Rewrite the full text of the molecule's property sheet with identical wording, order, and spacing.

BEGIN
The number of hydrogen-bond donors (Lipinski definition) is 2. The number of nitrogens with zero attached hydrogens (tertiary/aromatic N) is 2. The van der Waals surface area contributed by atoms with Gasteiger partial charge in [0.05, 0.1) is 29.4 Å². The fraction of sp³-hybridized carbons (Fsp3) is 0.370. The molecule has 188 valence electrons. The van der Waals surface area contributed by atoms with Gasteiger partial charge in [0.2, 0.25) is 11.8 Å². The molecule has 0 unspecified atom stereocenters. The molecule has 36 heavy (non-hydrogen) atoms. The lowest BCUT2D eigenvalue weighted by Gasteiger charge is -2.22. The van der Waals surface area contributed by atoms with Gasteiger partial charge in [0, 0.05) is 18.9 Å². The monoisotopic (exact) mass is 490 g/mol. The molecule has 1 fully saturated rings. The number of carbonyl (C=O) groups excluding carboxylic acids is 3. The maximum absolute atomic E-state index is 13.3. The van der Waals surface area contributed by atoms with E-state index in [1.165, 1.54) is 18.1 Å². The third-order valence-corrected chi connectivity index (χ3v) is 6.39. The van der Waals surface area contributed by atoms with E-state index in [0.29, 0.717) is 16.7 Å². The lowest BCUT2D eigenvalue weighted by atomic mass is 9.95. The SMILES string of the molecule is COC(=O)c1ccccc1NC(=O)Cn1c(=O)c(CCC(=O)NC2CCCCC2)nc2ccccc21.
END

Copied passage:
The number of hydrogen-bond donors (Lipinski definition) is 2. The number of nitrogens with zero attached hydrogens (tertiary/aromatic N) is 2. The van der Waals surface area contributed by atoms with Gasteiger partial charge in [0.05, 0.1) is 29.4 Å². The fraction of sp³-hybridized carbons (Fsp3) is 0.370. The molecule has 188 valence electrons. The van der Waals surface area contributed by atoms with Gasteiger partial charge in [0.2, 0.25) is 11.8 Å². The molecule has 0 unspecified atom stereocenters. The molecule has 36 heavy (non-hydrogen) atoms. The lowest BCUT2D eigenvalue weighted by Gasteiger charge is -2.22. The van der Waals surface area contributed by atoms with Gasteiger partial charge in [0, 0.05) is 18.9 Å². The monoisotopic (exact) mass is 490 g/mol. The molecule has 1 fully saturated rings. The number of carbonyl (C=O) groups excluding carboxylic acids is 3. The maximum absolute atomic E-state index is 13.3. The van der Waals surface area contributed by atoms with E-state index in [1.165, 1.54) is 18.1 Å². The third-order valence-corrected chi connectivity index (χ3v) is 6.39. The van der Waals surface area contributed by atoms with E-state index in [0.29, 0.717) is 16.7 Å². The lowest BCUT2D eigenvalue weighted by atomic mass is 9.95. The SMILES string of the molecule is COC(=O)c1ccccc1NC(=O)Cn1c(=O)c(CCC(=O)NC2CCCCC2)nc2ccccc21.